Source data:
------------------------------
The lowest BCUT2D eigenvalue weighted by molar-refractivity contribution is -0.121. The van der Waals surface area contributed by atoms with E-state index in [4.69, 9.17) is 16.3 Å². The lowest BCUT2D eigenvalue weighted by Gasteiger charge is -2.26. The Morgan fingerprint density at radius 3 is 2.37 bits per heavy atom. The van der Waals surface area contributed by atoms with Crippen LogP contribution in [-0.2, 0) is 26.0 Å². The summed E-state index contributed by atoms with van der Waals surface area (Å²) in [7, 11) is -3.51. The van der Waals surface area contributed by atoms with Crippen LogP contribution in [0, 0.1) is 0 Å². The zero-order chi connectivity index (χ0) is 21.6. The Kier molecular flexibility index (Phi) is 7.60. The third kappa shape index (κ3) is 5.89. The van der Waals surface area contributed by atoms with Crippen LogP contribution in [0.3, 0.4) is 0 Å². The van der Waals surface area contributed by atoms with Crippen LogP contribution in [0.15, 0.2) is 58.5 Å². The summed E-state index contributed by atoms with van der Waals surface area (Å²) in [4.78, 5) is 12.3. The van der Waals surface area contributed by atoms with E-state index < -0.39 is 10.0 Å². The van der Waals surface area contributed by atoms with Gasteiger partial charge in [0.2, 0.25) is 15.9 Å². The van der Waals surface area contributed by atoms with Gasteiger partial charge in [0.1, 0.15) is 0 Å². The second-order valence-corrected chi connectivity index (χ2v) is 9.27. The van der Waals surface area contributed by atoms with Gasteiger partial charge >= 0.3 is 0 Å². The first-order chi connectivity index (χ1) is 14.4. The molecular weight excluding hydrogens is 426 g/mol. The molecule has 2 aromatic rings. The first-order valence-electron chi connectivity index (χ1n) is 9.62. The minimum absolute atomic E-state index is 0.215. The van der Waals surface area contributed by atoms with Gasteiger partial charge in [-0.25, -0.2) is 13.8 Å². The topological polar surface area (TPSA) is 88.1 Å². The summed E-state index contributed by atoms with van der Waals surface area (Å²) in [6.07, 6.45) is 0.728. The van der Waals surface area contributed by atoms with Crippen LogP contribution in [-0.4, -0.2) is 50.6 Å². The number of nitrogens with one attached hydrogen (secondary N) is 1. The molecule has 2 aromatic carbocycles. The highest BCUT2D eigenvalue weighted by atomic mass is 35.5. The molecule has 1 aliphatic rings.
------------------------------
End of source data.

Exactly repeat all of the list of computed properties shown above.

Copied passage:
The lowest BCUT2D eigenvalue weighted by molar-refractivity contribution is -0.121. The van der Waals surface area contributed by atoms with E-state index in [4.69, 9.17) is 16.3 Å². The lowest BCUT2D eigenvalue weighted by Gasteiger charge is -2.26. The Morgan fingerprint density at radius 3 is 2.37 bits per heavy atom. The van der Waals surface area contributed by atoms with Crippen LogP contribution in [-0.2, 0) is 26.0 Å². The summed E-state index contributed by atoms with van der Waals surface area (Å²) in [7, 11) is -3.51. The van der Waals surface area contributed by atoms with Crippen LogP contribution in [0, 0.1) is 0 Å². The zero-order chi connectivity index (χ0) is 21.6. The Kier molecular flexibility index (Phi) is 7.60. The third kappa shape index (κ3) is 5.89. The van der Waals surface area contributed by atoms with Crippen LogP contribution in [0.3, 0.4) is 0 Å². The van der Waals surface area contributed by atoms with Crippen LogP contribution in [0.15, 0.2) is 58.5 Å². The summed E-state index contributed by atoms with van der Waals surface area (Å²) in [4.78, 5) is 12.3. The van der Waals surface area contributed by atoms with E-state index < -0.39 is 10.0 Å². The van der Waals surface area contributed by atoms with Gasteiger partial charge in [0.2, 0.25) is 15.9 Å². The van der Waals surface area contributed by atoms with Gasteiger partial charge in [0.1, 0.15) is 0 Å². The second-order valence-corrected chi connectivity index (χ2v) is 9.27. The van der Waals surface area contributed by atoms with Gasteiger partial charge >= 0.3 is 0 Å². The first-order chi connectivity index (χ1) is 14.4. The molecular weight excluding hydrogens is 426 g/mol. The molecule has 2 aromatic rings. The first-order valence-electron chi connectivity index (χ1n) is 9.62. The minimum absolute atomic E-state index is 0.215. The van der Waals surface area contributed by atoms with Gasteiger partial charge in [-0.25, -0.2) is 13.8 Å². The topological polar surface area (TPSA) is 88.1 Å². The summed E-state index contributed by atoms with van der Waals surface area (Å²) in [6.07, 6.45) is 0.728. The van der Waals surface area contributed by atoms with Crippen LogP contribution in [-0.4, -0.2) is 50.6 Å². The number of nitrogens with one attached hydrogen (secondary N) is 1. The molecule has 2 aromatic carbocycles. The highest BCUT2D eigenvalue weighted by atomic mass is 35.5. The molecule has 1 aliphatic rings.